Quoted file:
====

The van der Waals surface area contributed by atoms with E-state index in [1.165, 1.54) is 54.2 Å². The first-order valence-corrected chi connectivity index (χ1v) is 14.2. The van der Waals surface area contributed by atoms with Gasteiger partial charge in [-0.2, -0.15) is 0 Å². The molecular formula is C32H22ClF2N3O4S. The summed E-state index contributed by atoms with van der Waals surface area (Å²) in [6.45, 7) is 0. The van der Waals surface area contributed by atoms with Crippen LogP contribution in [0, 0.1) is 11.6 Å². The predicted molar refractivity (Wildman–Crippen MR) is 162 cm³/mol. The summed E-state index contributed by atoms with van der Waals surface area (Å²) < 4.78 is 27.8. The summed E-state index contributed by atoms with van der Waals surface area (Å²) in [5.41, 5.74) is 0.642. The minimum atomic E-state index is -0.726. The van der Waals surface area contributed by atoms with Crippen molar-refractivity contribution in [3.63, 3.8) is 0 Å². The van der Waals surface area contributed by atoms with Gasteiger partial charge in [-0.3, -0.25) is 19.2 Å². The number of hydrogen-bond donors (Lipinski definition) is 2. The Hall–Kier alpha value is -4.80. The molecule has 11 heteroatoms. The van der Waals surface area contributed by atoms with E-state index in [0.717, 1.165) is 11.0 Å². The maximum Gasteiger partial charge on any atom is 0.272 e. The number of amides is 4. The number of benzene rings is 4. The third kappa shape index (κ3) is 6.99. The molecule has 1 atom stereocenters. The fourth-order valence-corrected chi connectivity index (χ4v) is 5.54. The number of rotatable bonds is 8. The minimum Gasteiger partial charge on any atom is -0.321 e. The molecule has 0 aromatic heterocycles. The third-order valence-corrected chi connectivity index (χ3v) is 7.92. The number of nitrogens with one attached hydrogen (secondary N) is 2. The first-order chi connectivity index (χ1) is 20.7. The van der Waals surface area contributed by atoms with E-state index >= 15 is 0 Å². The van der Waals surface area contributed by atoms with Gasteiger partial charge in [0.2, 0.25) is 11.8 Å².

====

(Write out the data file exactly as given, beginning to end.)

The van der Waals surface area contributed by atoms with E-state index in [1.165, 1.54) is 54.2 Å². The first-order valence-corrected chi connectivity index (χ1v) is 14.2. The van der Waals surface area contributed by atoms with Gasteiger partial charge in [-0.2, -0.15) is 0 Å². The molecular formula is C32H22ClF2N3O4S. The summed E-state index contributed by atoms with van der Waals surface area (Å²) in [6.45, 7) is 0. The van der Waals surface area contributed by atoms with Crippen LogP contribution in [0, 0.1) is 11.6 Å². The predicted molar refractivity (Wildman–Crippen MR) is 162 cm³/mol. The summed E-state index contributed by atoms with van der Waals surface area (Å²) < 4.78 is 27.8. The summed E-state index contributed by atoms with van der Waals surface area (Å²) in [5.41, 5.74) is 0.642. The minimum atomic E-state index is -0.726. The van der Waals surface area contributed by atoms with Crippen molar-refractivity contribution in [3.63, 3.8) is 0 Å². The van der Waals surface area contributed by atoms with Gasteiger partial charge in [-0.3, -0.25) is 19.2 Å². The number of hydrogen-bond donors (Lipinski definition) is 2. The Hall–Kier alpha value is -4.80. The molecule has 11 heteroatoms. The van der Waals surface area contributed by atoms with E-state index in [0.717, 1.165) is 11.0 Å². The maximum Gasteiger partial charge on any atom is 0.272 e. The number of amides is 4. The number of benzene rings is 4. The third kappa shape index (κ3) is 6.99. The molecule has 1 atom stereocenters. The fourth-order valence-corrected chi connectivity index (χ4v) is 5.54. The number of rotatable bonds is 8. The minimum Gasteiger partial charge on any atom is -0.321 e. The molecule has 0 aromatic heterocycles. The third-order valence-corrected chi connectivity index (χ3v) is 7.92. The number of nitrogens with one attached hydrogen (secondary N) is 2. The first-order chi connectivity index (χ1) is 20.7. The van der Waals surface area contributed by atoms with E-state index >= 15 is 0 Å². The van der Waals surface area contributed by atoms with Gasteiger partial charge in [0.2, 0.25) is 11.8 Å².